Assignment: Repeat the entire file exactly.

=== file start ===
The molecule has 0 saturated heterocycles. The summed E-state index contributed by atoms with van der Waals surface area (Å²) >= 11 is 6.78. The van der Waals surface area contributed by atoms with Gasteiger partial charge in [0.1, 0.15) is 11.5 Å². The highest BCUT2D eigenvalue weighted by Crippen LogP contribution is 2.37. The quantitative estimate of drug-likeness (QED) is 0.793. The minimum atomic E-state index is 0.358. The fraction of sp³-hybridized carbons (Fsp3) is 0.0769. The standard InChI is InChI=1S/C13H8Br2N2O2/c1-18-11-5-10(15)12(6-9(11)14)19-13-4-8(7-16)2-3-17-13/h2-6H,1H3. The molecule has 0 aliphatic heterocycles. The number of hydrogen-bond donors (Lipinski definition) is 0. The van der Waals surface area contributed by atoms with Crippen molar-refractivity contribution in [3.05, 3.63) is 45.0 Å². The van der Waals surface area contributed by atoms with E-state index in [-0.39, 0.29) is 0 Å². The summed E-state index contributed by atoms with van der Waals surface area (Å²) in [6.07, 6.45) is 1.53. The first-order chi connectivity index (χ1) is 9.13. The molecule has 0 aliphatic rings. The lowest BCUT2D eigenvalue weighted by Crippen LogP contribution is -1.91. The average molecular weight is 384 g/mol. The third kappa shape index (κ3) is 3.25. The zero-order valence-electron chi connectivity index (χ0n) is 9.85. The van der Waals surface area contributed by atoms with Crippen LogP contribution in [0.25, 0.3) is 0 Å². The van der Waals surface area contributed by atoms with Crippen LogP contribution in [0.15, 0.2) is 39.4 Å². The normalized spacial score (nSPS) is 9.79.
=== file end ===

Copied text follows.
The molecule has 0 saturated heterocycles. The summed E-state index contributed by atoms with van der Waals surface area (Å²) >= 11 is 6.78. The van der Waals surface area contributed by atoms with Gasteiger partial charge in [0.1, 0.15) is 11.5 Å². The highest BCUT2D eigenvalue weighted by Crippen LogP contribution is 2.37. The quantitative estimate of drug-likeness (QED) is 0.793. The minimum atomic E-state index is 0.358. The fraction of sp³-hybridized carbons (Fsp3) is 0.0769. The standard InChI is InChI=1S/C13H8Br2N2O2/c1-18-11-5-10(15)12(6-9(11)14)19-13-4-8(7-16)2-3-17-13/h2-6H,1H3. The molecule has 0 aliphatic heterocycles. The number of hydrogen-bond donors (Lipinski definition) is 0. The van der Waals surface area contributed by atoms with Crippen molar-refractivity contribution in [3.05, 3.63) is 45.0 Å². The van der Waals surface area contributed by atoms with E-state index in [-0.39, 0.29) is 0 Å². The summed E-state index contributed by atoms with van der Waals surface area (Å²) in [6.07, 6.45) is 1.53. The first-order chi connectivity index (χ1) is 9.13. The molecule has 0 aliphatic rings. The lowest BCUT2D eigenvalue weighted by Crippen LogP contribution is -1.91. The average molecular weight is 384 g/mol. The third kappa shape index (κ3) is 3.25. The zero-order valence-electron chi connectivity index (χ0n) is 9.85. The van der Waals surface area contributed by atoms with Crippen LogP contribution in [0.25, 0.3) is 0 Å². The van der Waals surface area contributed by atoms with Crippen LogP contribution in [0.15, 0.2) is 39.4 Å². The normalized spacial score (nSPS) is 9.79.